Causes Of Cauliflower Ear

 Causes Of Cauliflower Ear

Causes Of Cauliflower Ear

Cauliflower ear is the condition which occurs when there is harm to the outer ear. Trauma causes bleeding underneath the thin layer which covers the cartilage. Cartilage is the bendy part of the ear. The membrane carries the blood vessels which supply the underlying cartilage with oxygen and nutrition in order for it to grow.

Cartilage does not have blood vessels flowing through it. When the outer membrane is stripped away then it loses its nutrient blood. This results in death of this part of the cartilage, leading to scarring and contraction. This bends and deforms the outer ear. The resulting effect can look like a cauliflower because the blood flow is reduced in the ear and it appears white.

Surprisingly, in the late 19th century the problem was thought to be caused by psychiatric problems. After this time it was realised that the cause was trauma. The condition is common amongst people who indulge in sports which result in repeated below this to the ears and head. This includes wrestlers, rugby players, martial artists and boxers.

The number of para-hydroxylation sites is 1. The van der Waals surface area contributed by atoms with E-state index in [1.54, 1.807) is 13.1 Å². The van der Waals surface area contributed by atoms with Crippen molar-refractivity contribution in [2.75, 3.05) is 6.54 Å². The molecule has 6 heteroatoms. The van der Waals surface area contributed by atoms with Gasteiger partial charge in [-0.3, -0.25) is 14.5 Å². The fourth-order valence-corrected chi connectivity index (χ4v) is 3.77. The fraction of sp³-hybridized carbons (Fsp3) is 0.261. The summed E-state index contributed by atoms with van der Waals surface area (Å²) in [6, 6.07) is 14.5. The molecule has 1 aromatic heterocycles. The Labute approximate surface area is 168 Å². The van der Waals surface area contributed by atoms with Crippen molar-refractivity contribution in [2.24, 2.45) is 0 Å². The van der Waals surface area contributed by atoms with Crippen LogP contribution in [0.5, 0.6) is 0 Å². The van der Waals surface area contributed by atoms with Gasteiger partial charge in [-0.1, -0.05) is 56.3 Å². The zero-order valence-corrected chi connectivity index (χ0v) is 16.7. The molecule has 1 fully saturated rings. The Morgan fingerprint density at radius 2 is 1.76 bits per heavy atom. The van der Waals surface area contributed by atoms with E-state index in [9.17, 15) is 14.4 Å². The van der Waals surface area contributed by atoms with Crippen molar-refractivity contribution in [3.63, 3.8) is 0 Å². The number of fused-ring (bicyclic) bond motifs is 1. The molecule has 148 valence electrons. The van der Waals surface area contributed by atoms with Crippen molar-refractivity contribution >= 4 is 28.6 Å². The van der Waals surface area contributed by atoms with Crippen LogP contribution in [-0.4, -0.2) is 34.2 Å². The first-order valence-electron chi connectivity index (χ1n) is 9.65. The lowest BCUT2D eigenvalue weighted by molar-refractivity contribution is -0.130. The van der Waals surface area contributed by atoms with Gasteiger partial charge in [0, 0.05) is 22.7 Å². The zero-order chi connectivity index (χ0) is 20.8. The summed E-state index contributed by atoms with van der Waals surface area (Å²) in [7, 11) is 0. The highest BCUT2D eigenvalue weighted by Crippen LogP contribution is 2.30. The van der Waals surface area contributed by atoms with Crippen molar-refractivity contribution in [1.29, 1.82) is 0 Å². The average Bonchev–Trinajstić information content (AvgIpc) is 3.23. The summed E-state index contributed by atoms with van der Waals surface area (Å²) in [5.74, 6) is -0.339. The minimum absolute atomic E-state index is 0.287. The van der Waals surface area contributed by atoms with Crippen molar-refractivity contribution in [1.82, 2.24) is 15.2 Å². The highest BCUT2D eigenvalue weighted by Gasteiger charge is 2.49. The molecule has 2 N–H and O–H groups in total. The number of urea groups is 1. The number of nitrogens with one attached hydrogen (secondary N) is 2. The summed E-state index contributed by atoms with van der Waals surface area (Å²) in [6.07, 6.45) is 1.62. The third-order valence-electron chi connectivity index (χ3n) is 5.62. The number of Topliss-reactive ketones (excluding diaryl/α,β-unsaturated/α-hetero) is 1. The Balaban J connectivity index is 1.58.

The disorder can be prevented if it is caught in time. After the initial blow, bleeding under the membrane covering the ear needs to be removed promptly by a doctor. Sufferers should visit a facility where this can be done. Local anaesthetic will be inserted under the skin and a needle inserted into the collection of blood. The collection is called haematoma. The blood is drawn off and the ear packed with gauze and tape to prevent re-accumulation. The patient may be observed in hospital for a period to check that the blood does not build up again. The procedure requires practice and skill in order to be successful. People on blood thinners such as aspirin and warfarin may be more prone to the condition. Ears are prone to infection so antibiotics may be prescribed to prevent further problems.

If the ear does end up being deformed, surgery may be possible in order to correct the problem.

This post does not represent medical advice. Definitely pop-in on your doctor or other medical practitioner if you are unfortunate enough to have an ear problem.

Dr Toby Bateson, MD of ZenPlugs

Image By Drvikram008 [GFDL (http://www.gnu.org/copyleft/fdl.html) or CC BY-SA 3.0 (http://creativecommons.org/licenses/by-sa/3.0)], via Wikimedia Commons